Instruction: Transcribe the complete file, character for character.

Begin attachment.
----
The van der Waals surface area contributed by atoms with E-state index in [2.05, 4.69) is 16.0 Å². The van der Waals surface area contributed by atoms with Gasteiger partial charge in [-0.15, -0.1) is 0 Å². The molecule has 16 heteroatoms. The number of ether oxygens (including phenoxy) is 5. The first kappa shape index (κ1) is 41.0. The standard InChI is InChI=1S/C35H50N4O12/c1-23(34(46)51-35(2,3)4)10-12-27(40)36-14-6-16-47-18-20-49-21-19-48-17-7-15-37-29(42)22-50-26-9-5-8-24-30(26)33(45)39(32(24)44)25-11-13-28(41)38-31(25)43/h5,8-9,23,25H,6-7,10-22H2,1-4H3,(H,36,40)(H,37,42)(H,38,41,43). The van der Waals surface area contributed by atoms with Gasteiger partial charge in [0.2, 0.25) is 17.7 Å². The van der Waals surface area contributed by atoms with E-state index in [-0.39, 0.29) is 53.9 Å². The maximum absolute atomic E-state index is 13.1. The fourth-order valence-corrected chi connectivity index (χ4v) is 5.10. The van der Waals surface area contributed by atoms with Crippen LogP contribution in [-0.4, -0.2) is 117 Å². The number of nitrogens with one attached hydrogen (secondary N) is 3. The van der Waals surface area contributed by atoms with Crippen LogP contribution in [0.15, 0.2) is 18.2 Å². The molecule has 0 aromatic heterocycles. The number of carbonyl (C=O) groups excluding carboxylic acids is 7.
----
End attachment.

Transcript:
The van der Waals surface area contributed by atoms with E-state index in [2.05, 4.69) is 16.0 Å². The van der Waals surface area contributed by atoms with Gasteiger partial charge in [-0.15, -0.1) is 0 Å². The molecule has 16 heteroatoms. The number of ether oxygens (including phenoxy) is 5. The first kappa shape index (κ1) is 41.0. The standard InChI is InChI=1S/C35H50N4O12/c1-23(34(46)51-35(2,3)4)10-12-27(40)36-14-6-16-47-18-20-49-21-19-48-17-7-15-37-29(42)22-50-26-9-5-8-24-30(26)33(45)39(32(24)44)25-11-13-28(41)38-31(25)43/h5,8-9,23,25H,6-7,10-22H2,1-4H3,(H,36,40)(H,37,42)(H,38,41,43). The van der Waals surface area contributed by atoms with Gasteiger partial charge in [0.2, 0.25) is 17.7 Å². The van der Waals surface area contributed by atoms with E-state index in [-0.39, 0.29) is 53.9 Å². The maximum absolute atomic E-state index is 13.1. The fourth-order valence-corrected chi connectivity index (χ4v) is 5.10. The van der Waals surface area contributed by atoms with Crippen LogP contribution in [-0.4, -0.2) is 117 Å². The number of nitrogens with one attached hydrogen (secondary N) is 3. The van der Waals surface area contributed by atoms with Crippen LogP contribution in [0.15, 0.2) is 18.2 Å². The molecule has 0 aromatic heterocycles. The number of carbonyl (C=O) groups excluding carboxylic acids is 7.